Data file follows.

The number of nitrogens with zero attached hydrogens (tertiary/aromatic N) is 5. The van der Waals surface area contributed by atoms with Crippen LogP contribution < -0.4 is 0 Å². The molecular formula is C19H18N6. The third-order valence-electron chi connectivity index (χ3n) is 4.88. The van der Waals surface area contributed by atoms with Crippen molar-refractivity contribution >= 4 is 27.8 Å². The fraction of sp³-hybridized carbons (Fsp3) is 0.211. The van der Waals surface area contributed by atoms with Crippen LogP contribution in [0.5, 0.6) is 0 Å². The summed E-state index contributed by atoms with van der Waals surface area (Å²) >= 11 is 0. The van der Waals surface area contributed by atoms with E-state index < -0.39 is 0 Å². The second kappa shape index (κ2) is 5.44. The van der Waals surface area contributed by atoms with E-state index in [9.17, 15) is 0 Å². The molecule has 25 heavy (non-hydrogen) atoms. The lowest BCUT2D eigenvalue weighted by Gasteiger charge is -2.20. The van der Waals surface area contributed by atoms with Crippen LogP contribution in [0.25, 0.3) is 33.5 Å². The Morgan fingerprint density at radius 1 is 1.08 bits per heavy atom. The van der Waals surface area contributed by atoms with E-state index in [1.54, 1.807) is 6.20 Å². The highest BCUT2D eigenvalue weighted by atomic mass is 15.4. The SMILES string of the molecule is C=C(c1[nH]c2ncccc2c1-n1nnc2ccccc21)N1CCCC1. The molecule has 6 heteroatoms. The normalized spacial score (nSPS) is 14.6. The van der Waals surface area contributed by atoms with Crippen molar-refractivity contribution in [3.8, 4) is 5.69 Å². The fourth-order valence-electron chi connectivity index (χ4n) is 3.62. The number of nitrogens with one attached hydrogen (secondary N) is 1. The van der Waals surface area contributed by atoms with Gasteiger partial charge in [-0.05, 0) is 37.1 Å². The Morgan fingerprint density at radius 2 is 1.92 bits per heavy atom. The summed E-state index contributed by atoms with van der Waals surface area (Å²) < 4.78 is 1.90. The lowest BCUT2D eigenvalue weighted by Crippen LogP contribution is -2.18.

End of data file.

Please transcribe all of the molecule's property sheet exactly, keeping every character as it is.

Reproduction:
The number of nitrogens with zero attached hydrogens (tertiary/aromatic N) is 5. The van der Waals surface area contributed by atoms with Crippen LogP contribution < -0.4 is 0 Å². The molecular formula is C19H18N6. The third-order valence-electron chi connectivity index (χ3n) is 4.88. The van der Waals surface area contributed by atoms with Crippen molar-refractivity contribution >= 4 is 27.8 Å². The fraction of sp³-hybridized carbons (Fsp3) is 0.211. The van der Waals surface area contributed by atoms with Crippen LogP contribution in [0.5, 0.6) is 0 Å². The summed E-state index contributed by atoms with van der Waals surface area (Å²) >= 11 is 0. The van der Waals surface area contributed by atoms with E-state index < -0.39 is 0 Å². The second kappa shape index (κ2) is 5.44. The van der Waals surface area contributed by atoms with E-state index in [9.17, 15) is 0 Å². The molecule has 25 heavy (non-hydrogen) atoms. The lowest BCUT2D eigenvalue weighted by Gasteiger charge is -2.20. The van der Waals surface area contributed by atoms with Crippen LogP contribution in [0.25, 0.3) is 33.5 Å². The Morgan fingerprint density at radius 1 is 1.08 bits per heavy atom. The van der Waals surface area contributed by atoms with E-state index in [1.54, 1.807) is 6.20 Å². The highest BCUT2D eigenvalue weighted by atomic mass is 15.4. The SMILES string of the molecule is C=C(c1[nH]c2ncccc2c1-n1nnc2ccccc21)N1CCCC1. The molecule has 6 heteroatoms. The normalized spacial score (nSPS) is 14.6. The van der Waals surface area contributed by atoms with Crippen molar-refractivity contribution in [3.8, 4) is 5.69 Å². The fourth-order valence-electron chi connectivity index (χ4n) is 3.62. The number of nitrogens with one attached hydrogen (secondary N) is 1. The van der Waals surface area contributed by atoms with Gasteiger partial charge in [-0.05, 0) is 37.1 Å². The Morgan fingerprint density at radius 2 is 1.92 bits per heavy atom. The summed E-state index contributed by atoms with van der Waals surface area (Å²) < 4.78 is 1.90. The lowest BCUT2D eigenvalue weighted by Crippen LogP contribution is -2.18.